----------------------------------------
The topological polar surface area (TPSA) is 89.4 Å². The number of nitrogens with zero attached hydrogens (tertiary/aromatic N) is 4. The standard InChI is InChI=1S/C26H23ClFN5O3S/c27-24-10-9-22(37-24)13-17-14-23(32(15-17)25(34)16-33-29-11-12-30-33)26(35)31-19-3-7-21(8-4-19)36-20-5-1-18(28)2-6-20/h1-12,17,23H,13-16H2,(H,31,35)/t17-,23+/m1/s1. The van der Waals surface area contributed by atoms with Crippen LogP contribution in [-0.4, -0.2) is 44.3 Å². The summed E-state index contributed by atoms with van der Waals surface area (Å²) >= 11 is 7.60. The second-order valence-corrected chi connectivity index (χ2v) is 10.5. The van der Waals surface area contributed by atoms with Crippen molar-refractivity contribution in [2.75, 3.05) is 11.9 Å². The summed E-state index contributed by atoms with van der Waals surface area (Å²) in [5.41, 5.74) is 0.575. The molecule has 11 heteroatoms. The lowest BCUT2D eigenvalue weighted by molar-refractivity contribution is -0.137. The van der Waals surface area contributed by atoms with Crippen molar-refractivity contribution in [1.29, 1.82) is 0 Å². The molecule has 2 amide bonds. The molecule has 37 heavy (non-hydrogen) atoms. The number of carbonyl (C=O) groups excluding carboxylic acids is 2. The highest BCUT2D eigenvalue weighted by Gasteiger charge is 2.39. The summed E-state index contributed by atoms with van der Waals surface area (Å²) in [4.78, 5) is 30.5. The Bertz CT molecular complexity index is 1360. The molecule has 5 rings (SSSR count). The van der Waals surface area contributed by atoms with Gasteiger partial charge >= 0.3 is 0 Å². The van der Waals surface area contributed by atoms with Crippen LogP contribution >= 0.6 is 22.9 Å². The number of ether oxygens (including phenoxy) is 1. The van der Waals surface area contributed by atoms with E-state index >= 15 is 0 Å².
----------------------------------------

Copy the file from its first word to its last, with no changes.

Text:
The topological polar surface area (TPSA) is 89.4 Å². The number of nitrogens with zero attached hydrogens (tertiary/aromatic N) is 4. The standard InChI is InChI=1S/C26H23ClFN5O3S/c27-24-10-9-22(37-24)13-17-14-23(32(15-17)25(34)16-33-29-11-12-30-33)26(35)31-19-3-7-21(8-4-19)36-20-5-1-18(28)2-6-20/h1-12,17,23H,13-16H2,(H,31,35)/t17-,23+/m1/s1. The van der Waals surface area contributed by atoms with Crippen LogP contribution in [-0.4, -0.2) is 44.3 Å². The summed E-state index contributed by atoms with van der Waals surface area (Å²) >= 11 is 7.60. The second-order valence-corrected chi connectivity index (χ2v) is 10.5. The van der Waals surface area contributed by atoms with Crippen molar-refractivity contribution in [2.75, 3.05) is 11.9 Å². The summed E-state index contributed by atoms with van der Waals surface area (Å²) in [5.41, 5.74) is 0.575. The molecule has 11 heteroatoms. The lowest BCUT2D eigenvalue weighted by molar-refractivity contribution is -0.137. The van der Waals surface area contributed by atoms with Crippen molar-refractivity contribution in [1.29, 1.82) is 0 Å². The molecule has 2 amide bonds. The molecule has 37 heavy (non-hydrogen) atoms. The number of carbonyl (C=O) groups excluding carboxylic acids is 2. The highest BCUT2D eigenvalue weighted by Gasteiger charge is 2.39. The summed E-state index contributed by atoms with van der Waals surface area (Å²) in [4.78, 5) is 30.5. The Bertz CT molecular complexity index is 1360. The molecule has 5 rings (SSSR count). The van der Waals surface area contributed by atoms with Gasteiger partial charge >= 0.3 is 0 Å². The van der Waals surface area contributed by atoms with Crippen LogP contribution >= 0.6 is 22.9 Å². The number of ether oxygens (including phenoxy) is 1. The van der Waals surface area contributed by atoms with E-state index >= 15 is 0 Å².